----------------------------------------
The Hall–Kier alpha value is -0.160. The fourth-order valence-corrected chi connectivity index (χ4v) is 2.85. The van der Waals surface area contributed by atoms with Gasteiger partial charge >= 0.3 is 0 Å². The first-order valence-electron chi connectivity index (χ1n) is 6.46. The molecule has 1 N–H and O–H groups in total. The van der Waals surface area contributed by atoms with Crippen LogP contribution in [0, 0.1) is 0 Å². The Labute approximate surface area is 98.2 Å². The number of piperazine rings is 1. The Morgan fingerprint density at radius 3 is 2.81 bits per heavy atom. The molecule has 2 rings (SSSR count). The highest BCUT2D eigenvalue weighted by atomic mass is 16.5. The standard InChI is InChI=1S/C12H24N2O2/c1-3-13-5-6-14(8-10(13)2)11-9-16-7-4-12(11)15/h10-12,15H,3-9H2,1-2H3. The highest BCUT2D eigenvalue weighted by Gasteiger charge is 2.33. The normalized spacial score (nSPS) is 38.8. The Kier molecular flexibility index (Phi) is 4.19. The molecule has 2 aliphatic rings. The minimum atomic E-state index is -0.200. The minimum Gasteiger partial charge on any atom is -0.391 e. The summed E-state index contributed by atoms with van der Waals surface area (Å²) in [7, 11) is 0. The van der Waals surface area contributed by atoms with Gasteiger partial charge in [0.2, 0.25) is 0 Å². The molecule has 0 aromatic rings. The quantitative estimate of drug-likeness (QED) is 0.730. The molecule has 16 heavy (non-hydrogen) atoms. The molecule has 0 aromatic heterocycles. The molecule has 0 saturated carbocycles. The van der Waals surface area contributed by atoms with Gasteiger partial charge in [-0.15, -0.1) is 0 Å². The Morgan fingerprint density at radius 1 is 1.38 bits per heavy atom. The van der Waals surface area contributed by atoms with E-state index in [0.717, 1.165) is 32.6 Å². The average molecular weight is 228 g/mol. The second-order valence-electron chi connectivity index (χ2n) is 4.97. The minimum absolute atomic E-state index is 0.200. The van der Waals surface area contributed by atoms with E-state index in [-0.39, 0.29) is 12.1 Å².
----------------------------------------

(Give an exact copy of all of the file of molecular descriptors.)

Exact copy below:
The Hall–Kier alpha value is -0.160. The fourth-order valence-corrected chi connectivity index (χ4v) is 2.85. The van der Waals surface area contributed by atoms with Gasteiger partial charge >= 0.3 is 0 Å². The first-order valence-electron chi connectivity index (χ1n) is 6.46. The molecule has 1 N–H and O–H groups in total. The van der Waals surface area contributed by atoms with Crippen LogP contribution in [0, 0.1) is 0 Å². The Labute approximate surface area is 98.2 Å². The number of piperazine rings is 1. The Morgan fingerprint density at radius 3 is 2.81 bits per heavy atom. The molecule has 2 rings (SSSR count). The highest BCUT2D eigenvalue weighted by atomic mass is 16.5. The standard InChI is InChI=1S/C12H24N2O2/c1-3-13-5-6-14(8-10(13)2)11-9-16-7-4-12(11)15/h10-12,15H,3-9H2,1-2H3. The highest BCUT2D eigenvalue weighted by Gasteiger charge is 2.33. The normalized spacial score (nSPS) is 38.8. The Kier molecular flexibility index (Phi) is 4.19. The molecule has 2 aliphatic rings. The minimum atomic E-state index is -0.200. The minimum Gasteiger partial charge on any atom is -0.391 e. The summed E-state index contributed by atoms with van der Waals surface area (Å²) in [7, 11) is 0. The van der Waals surface area contributed by atoms with Gasteiger partial charge in [0.2, 0.25) is 0 Å². The molecule has 0 aromatic rings. The quantitative estimate of drug-likeness (QED) is 0.730. The molecule has 16 heavy (non-hydrogen) atoms. The molecule has 0 aromatic heterocycles. The molecule has 0 saturated carbocycles. The van der Waals surface area contributed by atoms with Gasteiger partial charge in [-0.15, -0.1) is 0 Å². The Morgan fingerprint density at radius 1 is 1.38 bits per heavy atom. The van der Waals surface area contributed by atoms with E-state index in [0.717, 1.165) is 32.6 Å². The average molecular weight is 228 g/mol. The second-order valence-electron chi connectivity index (χ2n) is 4.97. The minimum absolute atomic E-state index is 0.200. The van der Waals surface area contributed by atoms with E-state index in [-0.39, 0.29) is 12.1 Å².